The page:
For Chelsea Laury, removing a Confederate monument from the lawn of the Gregg County Courthouse is not about rewriting or erasing history — it’s about her humanity.

As a young black woman, 18-year-old Laury of Longview said seeing a monument that honors Confederate soldiers is a painful reminder.

“Every time I see that flag, or that memorial, or statues, I think of people who believe that my people, my ancestors, my family, me should be ‘other’ human beings, should be enslaved just based solely on the color of their skin,” she said. “It makes me feel alienated in a way. It feels kind of intimidating, to be honest, to have this huge statue of a confederate soldier looking down on you. If that person was real in front of me, they would think I’m a lesser human being than they were.”

So, Laury took action.

She started a petition to have the statue removed. That petition had more than 600 signatures as of Thursday.

And a similar petition that had more than 120 signatures Thursday has been started by Debra Thorn of Longview on the website Care 2 petitions.

The call for the monument’s removal is part of a national uprising against Confederate statues and symbols that began after the death of George Floyd this past month while in police custody in Minneapolis.

On Wednesday night, protesters pulled down a statue of Confederate President Jefferson Davis in Richmond, Va., the former capital of the Confederacy, adding it to the list of Old South monuments removed or damaged around the country, the Associated Press reported.

And Thursday, Houston announced two statues that pay tribute to the Confederacy will be removed from its city parks, the AP reported.

‘Cannot rewrite history’

In 1911, a monument that honors Confederate soldiers was dedicated in Longview, and in the 1930s, the statue was moved to the lawn outside the Gregg County Courthouse.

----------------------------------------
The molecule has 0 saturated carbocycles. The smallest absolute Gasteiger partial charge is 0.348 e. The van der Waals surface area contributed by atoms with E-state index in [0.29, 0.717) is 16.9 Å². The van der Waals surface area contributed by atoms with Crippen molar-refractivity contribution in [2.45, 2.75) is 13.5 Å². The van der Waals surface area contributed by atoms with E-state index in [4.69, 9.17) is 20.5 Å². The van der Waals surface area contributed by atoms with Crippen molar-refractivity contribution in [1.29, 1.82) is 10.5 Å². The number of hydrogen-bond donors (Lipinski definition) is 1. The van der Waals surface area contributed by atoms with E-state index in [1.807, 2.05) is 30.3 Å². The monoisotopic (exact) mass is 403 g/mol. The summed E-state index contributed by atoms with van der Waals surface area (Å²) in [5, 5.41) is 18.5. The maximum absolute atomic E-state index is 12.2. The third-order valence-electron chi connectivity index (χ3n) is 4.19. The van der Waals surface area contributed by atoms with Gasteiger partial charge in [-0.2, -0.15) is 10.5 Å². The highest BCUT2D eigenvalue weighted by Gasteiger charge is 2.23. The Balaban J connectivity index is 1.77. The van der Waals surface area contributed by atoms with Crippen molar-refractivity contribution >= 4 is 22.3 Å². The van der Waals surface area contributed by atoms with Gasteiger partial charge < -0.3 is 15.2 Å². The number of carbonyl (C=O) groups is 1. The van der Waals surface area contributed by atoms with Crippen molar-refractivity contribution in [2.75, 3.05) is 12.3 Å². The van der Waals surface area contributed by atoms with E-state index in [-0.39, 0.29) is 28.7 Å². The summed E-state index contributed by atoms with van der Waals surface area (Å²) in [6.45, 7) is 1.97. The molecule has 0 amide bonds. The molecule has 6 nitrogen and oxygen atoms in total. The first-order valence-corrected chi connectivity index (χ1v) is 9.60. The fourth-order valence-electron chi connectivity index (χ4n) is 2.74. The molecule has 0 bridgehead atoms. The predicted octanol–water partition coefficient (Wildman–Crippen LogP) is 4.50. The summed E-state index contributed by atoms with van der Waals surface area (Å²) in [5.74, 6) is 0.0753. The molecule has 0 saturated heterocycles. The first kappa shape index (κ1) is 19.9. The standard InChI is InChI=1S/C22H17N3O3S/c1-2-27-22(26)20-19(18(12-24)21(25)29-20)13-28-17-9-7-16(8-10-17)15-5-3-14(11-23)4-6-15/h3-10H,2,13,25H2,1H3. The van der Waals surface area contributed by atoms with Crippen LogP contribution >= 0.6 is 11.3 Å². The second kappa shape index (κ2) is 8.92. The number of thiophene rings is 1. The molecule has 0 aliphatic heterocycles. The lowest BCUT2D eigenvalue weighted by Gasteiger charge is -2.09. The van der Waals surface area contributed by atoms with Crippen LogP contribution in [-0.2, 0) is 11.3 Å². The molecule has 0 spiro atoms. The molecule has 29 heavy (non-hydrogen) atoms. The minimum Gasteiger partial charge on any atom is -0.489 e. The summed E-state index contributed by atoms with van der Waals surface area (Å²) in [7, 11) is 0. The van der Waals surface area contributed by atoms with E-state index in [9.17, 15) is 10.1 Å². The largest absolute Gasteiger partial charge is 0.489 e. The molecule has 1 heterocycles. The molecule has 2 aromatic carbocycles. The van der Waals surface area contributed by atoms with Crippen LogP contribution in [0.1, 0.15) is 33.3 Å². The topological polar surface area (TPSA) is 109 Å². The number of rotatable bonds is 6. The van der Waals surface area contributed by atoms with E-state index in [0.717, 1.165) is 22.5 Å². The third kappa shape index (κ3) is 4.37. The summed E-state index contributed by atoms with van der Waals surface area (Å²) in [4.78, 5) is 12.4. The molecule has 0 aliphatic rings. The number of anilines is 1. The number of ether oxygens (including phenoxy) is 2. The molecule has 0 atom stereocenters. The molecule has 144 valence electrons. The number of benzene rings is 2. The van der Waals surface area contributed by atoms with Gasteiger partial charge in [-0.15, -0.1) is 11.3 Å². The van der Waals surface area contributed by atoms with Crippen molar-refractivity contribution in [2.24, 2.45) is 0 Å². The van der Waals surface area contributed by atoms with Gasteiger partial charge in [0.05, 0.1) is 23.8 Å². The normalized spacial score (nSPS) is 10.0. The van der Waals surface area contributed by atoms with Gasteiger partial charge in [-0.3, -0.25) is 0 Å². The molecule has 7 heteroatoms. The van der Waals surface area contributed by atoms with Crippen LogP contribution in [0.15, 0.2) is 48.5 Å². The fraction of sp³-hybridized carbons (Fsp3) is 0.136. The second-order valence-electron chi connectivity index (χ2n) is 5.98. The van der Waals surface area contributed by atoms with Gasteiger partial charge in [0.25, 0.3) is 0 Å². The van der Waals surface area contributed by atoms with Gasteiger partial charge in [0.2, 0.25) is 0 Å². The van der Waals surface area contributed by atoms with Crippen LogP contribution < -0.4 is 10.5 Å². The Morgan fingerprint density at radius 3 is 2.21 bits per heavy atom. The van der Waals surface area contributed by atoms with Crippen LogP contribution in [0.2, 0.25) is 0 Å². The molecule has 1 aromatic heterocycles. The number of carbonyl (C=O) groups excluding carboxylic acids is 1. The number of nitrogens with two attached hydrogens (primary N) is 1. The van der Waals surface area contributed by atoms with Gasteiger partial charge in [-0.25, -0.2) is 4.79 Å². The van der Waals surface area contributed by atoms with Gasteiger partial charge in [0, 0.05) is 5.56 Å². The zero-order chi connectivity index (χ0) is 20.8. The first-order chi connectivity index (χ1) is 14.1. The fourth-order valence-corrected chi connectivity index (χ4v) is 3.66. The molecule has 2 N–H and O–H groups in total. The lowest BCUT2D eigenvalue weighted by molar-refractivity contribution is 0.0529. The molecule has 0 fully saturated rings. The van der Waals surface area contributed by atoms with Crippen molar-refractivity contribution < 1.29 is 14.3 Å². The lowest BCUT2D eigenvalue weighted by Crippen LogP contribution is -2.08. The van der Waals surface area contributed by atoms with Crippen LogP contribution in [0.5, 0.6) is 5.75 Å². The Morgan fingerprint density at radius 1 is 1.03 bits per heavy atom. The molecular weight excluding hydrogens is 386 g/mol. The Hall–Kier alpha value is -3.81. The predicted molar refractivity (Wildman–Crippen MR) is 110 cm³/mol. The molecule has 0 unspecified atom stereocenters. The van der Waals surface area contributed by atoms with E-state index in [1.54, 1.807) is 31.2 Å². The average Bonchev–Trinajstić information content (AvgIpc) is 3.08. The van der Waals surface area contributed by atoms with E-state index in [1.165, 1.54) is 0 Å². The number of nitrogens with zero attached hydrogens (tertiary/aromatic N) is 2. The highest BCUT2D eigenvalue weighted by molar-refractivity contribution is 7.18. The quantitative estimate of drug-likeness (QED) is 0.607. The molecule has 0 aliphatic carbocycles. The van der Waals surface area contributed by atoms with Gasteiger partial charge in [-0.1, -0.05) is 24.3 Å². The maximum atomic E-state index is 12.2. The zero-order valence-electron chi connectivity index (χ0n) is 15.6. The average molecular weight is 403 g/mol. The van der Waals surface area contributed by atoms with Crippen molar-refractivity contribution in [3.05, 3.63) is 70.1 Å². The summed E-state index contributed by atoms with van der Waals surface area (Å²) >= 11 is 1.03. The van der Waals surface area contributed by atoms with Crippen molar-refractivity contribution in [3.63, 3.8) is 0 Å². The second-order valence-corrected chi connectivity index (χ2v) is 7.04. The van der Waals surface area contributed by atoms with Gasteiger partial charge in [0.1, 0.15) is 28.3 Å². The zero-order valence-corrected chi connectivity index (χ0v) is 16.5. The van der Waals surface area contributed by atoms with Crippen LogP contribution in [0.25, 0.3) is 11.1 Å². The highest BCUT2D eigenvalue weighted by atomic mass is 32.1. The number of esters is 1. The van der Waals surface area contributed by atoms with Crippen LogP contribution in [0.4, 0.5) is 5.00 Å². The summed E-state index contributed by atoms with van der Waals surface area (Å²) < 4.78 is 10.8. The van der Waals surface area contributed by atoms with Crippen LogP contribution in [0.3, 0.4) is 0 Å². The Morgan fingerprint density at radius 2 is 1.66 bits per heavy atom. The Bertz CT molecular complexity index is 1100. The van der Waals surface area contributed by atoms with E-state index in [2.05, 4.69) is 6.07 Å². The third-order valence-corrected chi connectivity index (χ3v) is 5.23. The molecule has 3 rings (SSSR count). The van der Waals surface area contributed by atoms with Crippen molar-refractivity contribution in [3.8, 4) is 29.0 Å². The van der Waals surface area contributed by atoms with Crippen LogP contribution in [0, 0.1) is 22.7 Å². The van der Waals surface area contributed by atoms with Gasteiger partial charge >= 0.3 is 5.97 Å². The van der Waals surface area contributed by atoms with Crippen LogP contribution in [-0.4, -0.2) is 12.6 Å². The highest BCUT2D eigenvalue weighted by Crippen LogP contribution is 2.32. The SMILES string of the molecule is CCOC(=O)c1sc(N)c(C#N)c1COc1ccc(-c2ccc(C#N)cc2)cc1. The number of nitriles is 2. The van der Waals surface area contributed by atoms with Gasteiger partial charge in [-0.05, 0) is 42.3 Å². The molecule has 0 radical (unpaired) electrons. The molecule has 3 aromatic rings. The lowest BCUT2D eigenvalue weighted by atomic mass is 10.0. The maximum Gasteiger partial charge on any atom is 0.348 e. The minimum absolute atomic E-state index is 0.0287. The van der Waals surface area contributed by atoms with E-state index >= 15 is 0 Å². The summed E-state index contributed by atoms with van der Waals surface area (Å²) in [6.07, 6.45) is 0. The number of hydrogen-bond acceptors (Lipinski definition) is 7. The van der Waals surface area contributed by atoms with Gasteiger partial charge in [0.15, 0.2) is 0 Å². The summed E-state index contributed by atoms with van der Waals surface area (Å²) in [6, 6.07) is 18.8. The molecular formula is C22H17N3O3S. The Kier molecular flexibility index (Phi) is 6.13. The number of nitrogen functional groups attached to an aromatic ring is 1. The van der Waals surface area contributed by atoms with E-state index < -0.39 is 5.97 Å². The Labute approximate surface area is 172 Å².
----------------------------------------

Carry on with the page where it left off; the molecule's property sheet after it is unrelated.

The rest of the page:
Gregg County was named after Confederate Brig. Gen. John Gregg.

State Rep. Jay Dean, R-Longview, said Thursday that such monuments are a reminder of a dark period in America, but “we cannot rewrite history.”

“It reminds us of the hundreds of thousands of people that suffered greatly during this time, and it should serve as a reminder, not as a threat or any type of disrespect for any group of people,” Dean said. “Our county is named Gregg County. It was named after that person, so what’s next? I think we leave history alone, and we learn from history, and we continue to move forward as a county, as a state, as a country and understanding those historical markers and what they represent. They should remind us of a dark place we never want to go back to.”

Sam Mercer, a member of the Sons of Confederate Veterans, said the monument is “just another monument to American soldiers and, specifically, to Texas soldiers.”

He said he only is aware of two Confederate statues removed in Texas, and he was not aware of the petitions to remove the Gregg County monument.

“They’re trying to do away with history, and it’s not going to happen,” he said Thursday. “History’s history.”

Laury said the best outcome would be for the statue to be moved to a museum where people can learn “what not to do.”

“History repeats itself if you don’t know why things happen the way they did,” she said. “I think it’s a good idea to keep it in a public place like a museum but not in a place where people are always passing it.”

Longview District 2 Councilwoman Nona Snoddy, one of two black City Council members, also said Thursday that she believes the statue and what it represents could be in a better place, such as the Gregg County Historical Museum.

“That way people wouldn’t have to always walk by it conducting business at the courthouse,” she said. “As an African American, it’s not something I want to be reminded of all the time because it brings a lot of heartache and pain. I think moving it is something to be considered, not having it on the lawn where people walk by to conduct business every day.”